AU’s Center for Social Media releases fair use guidelines for journalists

The Center for Social Media at American University’s School of Communication has released a Set of Principles for Fair Use in Journalism, which provides guidelines for journalists using copyrighted material in their reporting, analysis and criticism. “This guide identifies seven situations that represent the current consensus within the community of working journalists about acceptable practices for the fair use of copyrighted materials,” it says. “It identifies some common situations encountered by journalists, principles for the application of fair use in those situations, and the limitations that journalists recommend to define the zone of greatest comfort for employment of this right — all consistent with the development of the fair use doctrine in the courts.”

The set of guidelines notes that the growth of digital journalism, social media and aggregation among journalism organizations has heightened awareness and uncertainty about the use of copyrighted material in journalism. U.S. copyright laws stop short of a strict definition of fair use, allowing flexibility in legal interpretation of the doctrine. Pat Aufderheide, director of the CSM, is presenting the principles today at a TEDx event sponsored by the Poynter Institute in St.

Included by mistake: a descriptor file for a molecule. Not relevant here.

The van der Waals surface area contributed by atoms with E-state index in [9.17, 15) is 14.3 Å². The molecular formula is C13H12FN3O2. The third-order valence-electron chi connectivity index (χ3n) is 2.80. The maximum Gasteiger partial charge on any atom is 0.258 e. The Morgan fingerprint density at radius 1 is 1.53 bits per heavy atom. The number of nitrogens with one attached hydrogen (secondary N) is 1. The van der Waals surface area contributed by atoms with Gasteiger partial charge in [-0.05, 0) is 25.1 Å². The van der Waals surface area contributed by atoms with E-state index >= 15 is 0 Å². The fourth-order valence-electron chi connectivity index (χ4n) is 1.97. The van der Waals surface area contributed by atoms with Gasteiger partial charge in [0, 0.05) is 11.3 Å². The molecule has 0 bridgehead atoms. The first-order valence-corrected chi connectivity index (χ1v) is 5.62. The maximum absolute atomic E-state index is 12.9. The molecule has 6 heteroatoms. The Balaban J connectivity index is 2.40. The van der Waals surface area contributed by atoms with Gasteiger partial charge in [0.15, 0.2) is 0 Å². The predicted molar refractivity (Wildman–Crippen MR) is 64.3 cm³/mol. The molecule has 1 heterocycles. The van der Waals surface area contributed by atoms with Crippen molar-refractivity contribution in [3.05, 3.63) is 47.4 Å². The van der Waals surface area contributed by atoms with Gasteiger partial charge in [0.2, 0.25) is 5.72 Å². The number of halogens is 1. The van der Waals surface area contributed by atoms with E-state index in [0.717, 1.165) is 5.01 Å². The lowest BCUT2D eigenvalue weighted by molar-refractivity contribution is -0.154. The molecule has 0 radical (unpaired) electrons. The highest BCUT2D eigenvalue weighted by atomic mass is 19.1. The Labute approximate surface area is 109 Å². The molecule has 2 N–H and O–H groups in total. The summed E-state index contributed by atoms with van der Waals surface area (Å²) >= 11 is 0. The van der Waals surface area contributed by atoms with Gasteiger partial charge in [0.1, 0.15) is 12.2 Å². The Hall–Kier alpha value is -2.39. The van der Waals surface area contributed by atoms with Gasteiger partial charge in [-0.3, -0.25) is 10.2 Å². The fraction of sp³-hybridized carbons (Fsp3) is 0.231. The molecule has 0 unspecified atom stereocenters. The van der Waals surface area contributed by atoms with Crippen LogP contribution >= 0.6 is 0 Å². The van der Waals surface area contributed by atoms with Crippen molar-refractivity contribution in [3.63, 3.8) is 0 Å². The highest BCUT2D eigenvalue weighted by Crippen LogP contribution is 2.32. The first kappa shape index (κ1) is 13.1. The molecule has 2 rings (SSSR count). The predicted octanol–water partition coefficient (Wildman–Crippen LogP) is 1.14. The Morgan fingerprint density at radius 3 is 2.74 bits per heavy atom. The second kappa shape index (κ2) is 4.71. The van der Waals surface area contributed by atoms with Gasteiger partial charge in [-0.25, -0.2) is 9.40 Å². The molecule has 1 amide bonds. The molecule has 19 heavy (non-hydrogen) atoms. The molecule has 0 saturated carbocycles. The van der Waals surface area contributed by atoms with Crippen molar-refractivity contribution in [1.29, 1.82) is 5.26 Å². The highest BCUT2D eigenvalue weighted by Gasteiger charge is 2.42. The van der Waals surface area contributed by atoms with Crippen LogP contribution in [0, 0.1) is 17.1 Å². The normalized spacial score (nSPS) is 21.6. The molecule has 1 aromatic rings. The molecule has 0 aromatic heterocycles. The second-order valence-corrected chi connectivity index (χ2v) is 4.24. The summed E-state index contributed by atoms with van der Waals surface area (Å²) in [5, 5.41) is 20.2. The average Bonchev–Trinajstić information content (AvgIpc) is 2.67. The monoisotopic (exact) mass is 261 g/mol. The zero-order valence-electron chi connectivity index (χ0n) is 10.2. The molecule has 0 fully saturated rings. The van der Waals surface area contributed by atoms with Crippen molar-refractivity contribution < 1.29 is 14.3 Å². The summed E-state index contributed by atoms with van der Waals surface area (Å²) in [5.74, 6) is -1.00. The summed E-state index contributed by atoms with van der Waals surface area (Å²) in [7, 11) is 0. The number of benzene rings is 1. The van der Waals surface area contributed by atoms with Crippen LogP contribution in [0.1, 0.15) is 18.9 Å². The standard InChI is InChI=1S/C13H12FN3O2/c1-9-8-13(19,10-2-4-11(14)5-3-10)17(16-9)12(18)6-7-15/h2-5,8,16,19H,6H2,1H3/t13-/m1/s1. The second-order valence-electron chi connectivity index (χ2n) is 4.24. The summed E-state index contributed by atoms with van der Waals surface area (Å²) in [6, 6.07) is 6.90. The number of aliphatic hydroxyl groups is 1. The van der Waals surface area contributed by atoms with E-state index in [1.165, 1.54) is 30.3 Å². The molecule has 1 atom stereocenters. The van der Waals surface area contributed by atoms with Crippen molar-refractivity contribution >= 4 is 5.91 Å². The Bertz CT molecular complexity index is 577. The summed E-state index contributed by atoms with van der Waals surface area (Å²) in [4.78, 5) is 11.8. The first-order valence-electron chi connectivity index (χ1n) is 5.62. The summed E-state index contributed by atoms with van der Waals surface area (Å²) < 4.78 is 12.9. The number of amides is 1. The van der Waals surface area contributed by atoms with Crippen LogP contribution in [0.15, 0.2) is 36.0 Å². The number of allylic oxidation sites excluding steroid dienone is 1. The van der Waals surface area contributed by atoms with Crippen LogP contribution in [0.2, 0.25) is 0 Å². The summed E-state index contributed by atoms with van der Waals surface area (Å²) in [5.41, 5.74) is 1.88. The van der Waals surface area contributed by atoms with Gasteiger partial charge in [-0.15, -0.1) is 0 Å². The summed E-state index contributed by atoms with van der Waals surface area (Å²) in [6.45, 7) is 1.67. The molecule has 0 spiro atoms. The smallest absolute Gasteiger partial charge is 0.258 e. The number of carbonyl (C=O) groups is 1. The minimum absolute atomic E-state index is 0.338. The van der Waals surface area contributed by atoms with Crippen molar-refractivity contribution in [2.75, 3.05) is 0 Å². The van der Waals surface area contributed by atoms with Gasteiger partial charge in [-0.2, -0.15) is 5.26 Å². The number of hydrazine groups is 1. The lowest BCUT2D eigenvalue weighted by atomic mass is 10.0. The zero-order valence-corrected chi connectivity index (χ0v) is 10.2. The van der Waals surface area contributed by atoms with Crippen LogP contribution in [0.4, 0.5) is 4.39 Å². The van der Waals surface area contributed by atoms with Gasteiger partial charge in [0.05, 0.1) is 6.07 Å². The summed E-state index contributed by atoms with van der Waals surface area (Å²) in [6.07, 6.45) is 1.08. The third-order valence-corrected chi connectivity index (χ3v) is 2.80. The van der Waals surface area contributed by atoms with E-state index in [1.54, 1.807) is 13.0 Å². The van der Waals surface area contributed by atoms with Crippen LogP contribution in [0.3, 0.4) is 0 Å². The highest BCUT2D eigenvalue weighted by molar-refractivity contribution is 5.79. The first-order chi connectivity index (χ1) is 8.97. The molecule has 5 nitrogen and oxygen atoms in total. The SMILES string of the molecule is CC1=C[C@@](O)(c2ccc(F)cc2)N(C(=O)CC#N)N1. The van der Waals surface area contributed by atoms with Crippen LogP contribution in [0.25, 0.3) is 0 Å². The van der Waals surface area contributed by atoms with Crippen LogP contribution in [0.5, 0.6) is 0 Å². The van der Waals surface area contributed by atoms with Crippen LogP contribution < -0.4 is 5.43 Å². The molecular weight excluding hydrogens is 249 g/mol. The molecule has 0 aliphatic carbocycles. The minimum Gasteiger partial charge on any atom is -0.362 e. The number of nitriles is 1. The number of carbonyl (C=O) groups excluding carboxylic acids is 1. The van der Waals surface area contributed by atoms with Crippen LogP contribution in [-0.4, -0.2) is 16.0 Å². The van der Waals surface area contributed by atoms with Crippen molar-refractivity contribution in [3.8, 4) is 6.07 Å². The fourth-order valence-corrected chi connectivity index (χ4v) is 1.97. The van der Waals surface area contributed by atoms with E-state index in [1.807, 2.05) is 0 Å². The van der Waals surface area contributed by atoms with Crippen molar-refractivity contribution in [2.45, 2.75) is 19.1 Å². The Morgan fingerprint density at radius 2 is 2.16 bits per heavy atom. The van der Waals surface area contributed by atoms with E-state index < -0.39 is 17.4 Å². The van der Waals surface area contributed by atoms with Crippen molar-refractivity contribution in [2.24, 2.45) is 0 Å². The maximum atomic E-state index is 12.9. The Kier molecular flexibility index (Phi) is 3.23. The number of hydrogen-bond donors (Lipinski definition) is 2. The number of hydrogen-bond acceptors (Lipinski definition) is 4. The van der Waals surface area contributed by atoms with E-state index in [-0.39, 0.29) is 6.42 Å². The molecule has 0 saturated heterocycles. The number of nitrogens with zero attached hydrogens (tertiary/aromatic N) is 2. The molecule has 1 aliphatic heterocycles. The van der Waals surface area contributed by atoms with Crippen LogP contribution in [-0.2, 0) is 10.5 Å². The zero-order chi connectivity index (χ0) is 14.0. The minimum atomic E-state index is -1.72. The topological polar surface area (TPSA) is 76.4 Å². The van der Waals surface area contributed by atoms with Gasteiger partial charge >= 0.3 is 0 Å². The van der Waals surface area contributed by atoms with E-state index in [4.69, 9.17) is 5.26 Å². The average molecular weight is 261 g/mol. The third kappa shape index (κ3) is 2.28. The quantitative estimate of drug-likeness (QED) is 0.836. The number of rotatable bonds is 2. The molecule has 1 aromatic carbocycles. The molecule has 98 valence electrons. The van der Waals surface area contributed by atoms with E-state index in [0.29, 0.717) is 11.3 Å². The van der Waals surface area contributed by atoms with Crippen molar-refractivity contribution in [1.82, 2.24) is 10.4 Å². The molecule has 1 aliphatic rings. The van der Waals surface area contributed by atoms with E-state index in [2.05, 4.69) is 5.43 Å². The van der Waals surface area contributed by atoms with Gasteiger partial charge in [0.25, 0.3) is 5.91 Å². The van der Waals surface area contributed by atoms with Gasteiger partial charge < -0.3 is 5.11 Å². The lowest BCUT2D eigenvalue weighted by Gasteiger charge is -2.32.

Doc-makers get specific about copyright fair use

Friday afternoon, things changed for producers who need to use somebody else’s footage and music in their documentaries. Clearing rights may still cost a lot and take too much time, as in the past, but Patricia Aufderheide and Peter Jaszi believe producers now have a solid rationale for not paying excessive and confounding fees for copyrighted materials in certain cases. On Nov. 18 [2005], the Association of Independent Video and Filmmakers, the Independent Documentary Association, public TV’s Independent Television Service and the series P.O.V., and other media groups endorsed a Statement of Best Practices defining four kinds of situations when a producer, under the “fair use” provisions of copyright law, need not pay for a film clip, a shot of a painting or a snatch of music. Aufderheide, director of the Center for Social Media at American University in Washington, D.C., and Jaszi, an intellectual property expert at the university’s law school, convened groups of experienced filmmakers around the country to look closely at the producers’ (and their lawyers’) working definition of fair use.